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Last week the public learned through an inspector general’s report about the antics of a group of Bush political appointees in senior positions at the Department of the Interior. One of the subjects, Gregory W. Smith, managed relations with the oil and gas industry and was found to have taken gifts from clients. The IG report also detailed Smith’s illicit sexual relationships with subordinates, his purchases of cocaine at his office, and improper outside consulting deals that allowed him to earn more than $30,000. The IG report suggested a pattern in which bribes and sexual favors were used to help secure valuable government contracts.
So the ever vigilant Public Integrity Section at the Bush Justice Department is right on top of this matter, prosecuting the wrongdoers to uphold standards of public decency, right? Wrong. To the shock of the Inspector General, the Justice Department has decided that it will take no action in the case involving Smith and another senior political appointee at Interior. Why? The Justice Department believes it doesn’t owe the public any explanations, and it has the power to prosecute or not to prosecute as it sees fit.
Similar good news is arriving at the doorstep of former Florida Representative Mark Foley, whose sexually suggestive text messages to House pages stirred a national sensation in 2006. Foley refused to waive his legislative privilege, making it very difficult for law enforcement officials to probe much further into the matter. Now the Associated Press reports that the Justice Department appears prepared to let the Foley matter drop without criminal prosecution. If you’re trying to understand why the Justice Department under Bush has reached a modern low water level in public confidence, look no further.
Or perhaps consider some of the public integrity cases which are being prosecuted, at a cost of millions in taxpayer dollars. Graft, cocaine and sexual favors at Interior is considered nothing serious. Improper dealings with minors and the texting of sexually explicit solicitations apparently can just be overlooked. Compare this with Sue Schmitz, the Alabama legislator who allegedly underperformed on a series of consultancy contracts, and was sued for fraud as a result: the prosecution’s thundering condemnation was that she kept bad time records on a contract to promote the interests of a secondary education contractor at the legislature. Schmitz’s first trial, at a cost to the public of some $2 million, produced no conviction, so now the Justice Department indicates it will try a second time—rushing to get the prosecution done before regime change in Washington brings an end to the charade.
Or consider the case of Pittsburgh’s Cyril Wecht, also prosecuted in a high-profile case on a series of bizarre petty offenses. That prosecution also failed. In the Wecht case as well, Justice insists on a new trial, and is racing to complete it before the coach turns into a pumpkin on January 20. In the Wecht case, the appeals court has just removed the George W. Bush-appointed judge who presided over the case and whose consistently less-than-even-handed management of the case was the subject of widespread comment.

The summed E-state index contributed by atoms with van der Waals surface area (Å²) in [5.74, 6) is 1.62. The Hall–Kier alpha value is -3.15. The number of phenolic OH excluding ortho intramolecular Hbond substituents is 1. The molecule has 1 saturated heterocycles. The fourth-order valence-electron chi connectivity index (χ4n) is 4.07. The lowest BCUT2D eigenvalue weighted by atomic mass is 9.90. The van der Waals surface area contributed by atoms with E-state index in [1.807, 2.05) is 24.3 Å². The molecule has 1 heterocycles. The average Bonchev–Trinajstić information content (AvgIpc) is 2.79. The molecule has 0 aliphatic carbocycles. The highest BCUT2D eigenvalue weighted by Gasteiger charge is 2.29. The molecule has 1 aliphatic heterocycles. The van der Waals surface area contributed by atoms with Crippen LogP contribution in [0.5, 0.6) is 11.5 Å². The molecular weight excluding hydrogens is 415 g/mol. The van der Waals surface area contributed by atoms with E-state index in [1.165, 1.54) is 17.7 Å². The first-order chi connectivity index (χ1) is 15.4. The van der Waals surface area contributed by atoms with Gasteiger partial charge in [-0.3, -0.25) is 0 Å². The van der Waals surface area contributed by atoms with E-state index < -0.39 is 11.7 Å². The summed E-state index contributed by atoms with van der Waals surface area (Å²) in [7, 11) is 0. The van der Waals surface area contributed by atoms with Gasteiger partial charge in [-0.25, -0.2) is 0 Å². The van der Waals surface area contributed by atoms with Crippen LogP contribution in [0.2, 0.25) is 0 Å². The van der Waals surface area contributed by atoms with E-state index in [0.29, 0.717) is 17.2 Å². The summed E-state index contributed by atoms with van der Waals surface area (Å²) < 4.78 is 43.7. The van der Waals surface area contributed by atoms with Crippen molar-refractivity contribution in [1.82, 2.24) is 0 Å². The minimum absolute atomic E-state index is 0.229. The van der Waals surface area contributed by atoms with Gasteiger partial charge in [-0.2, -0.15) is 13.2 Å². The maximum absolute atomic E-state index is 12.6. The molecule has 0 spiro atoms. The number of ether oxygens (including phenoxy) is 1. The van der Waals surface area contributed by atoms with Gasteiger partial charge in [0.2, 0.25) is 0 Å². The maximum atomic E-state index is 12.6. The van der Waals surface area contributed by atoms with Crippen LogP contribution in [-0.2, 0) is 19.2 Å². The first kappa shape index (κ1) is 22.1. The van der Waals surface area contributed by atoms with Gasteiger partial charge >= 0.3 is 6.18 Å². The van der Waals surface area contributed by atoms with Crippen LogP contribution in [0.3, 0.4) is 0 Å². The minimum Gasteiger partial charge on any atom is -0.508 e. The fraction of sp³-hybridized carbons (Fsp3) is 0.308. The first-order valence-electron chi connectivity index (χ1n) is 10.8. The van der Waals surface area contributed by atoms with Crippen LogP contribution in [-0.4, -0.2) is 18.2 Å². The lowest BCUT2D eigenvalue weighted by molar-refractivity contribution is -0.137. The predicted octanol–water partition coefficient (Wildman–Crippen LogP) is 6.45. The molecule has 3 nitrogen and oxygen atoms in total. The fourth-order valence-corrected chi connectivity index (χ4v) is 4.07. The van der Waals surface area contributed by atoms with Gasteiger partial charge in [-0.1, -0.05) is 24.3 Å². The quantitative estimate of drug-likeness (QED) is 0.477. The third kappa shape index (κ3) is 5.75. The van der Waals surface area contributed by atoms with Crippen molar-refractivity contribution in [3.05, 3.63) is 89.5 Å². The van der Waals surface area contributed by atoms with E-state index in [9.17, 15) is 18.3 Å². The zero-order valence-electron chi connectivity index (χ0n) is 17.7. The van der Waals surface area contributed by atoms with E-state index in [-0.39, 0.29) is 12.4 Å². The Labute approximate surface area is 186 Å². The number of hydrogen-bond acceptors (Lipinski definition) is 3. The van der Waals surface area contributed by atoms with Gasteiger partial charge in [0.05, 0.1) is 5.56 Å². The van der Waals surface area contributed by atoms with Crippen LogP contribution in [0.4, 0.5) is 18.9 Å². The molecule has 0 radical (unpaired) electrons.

So how to differentiate the decision not to prosecute the coke-snorting, party-animal Bush appointees at Interior and the party-animal Congressman chasing after young pages from the 63-year-old school teacher in Alabama who kept bad time records and the prominent Pittsburgh medical examiner who had the indecency to make personal use of his fax machine? The latter two are Democrats.
More from Scott Horton:
Conversation — March 30, 2016, 3:44 pm
Joseph Hickman discusses his new book, The Burn Pits, which tells the story of thousands of U.S. soldiers who, after returning from Iraq and Afghanistan, have developed rare cancers and respiratory diseases.
Freddie Gray’s relatives arrived for the trial in the afternoon, after the prep-school kids had left. By their dress, they seemed to have just gotten off work in the medical and clerical fields. The family did not appear at ease in the courtroom. They winced and dropped their heads as William Porter and his fellow officer Zachary Novak testified to opening the doors of their police van last April and finding Freddie paralyzed, unresponsive, with mucus pooling at his mouth and nose. Four women and one man mournfully listened as the officers described needing to get gloves before they could touch him.
The first of six Baltimore police officers to be brought before the court for their treatment of Freddie Gray, a black twenty-five-year-old whose death in their custody was the immediate cause of the city’s uprising last spring, William Porter is young, black, and on trial. Here in this courtroom, in this city, in this nation, race and the future seem so intertwined as to be the same thing.
Minimum number of cats fitted with high-tech listening equipment in a 1967 CIA project:
Zoologists suggested that apes and humans share an ancestor who laughed.
A former prison in Philadelphia that has served as a horror-movie set was being prepared as a detention center for protesters arrested at the upcoming Democratic National Convention, and presumptive Republican presidential nominee Donald Trump fired his campaign manager.
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“Matt was happy enough to sustain himself on the detritus of a world he saw as careening toward self-destruction, and equally happy to scam a government he despised. 'I’m glad everyone’s so wasteful,' he told me. 'It supports my lifestyle.'”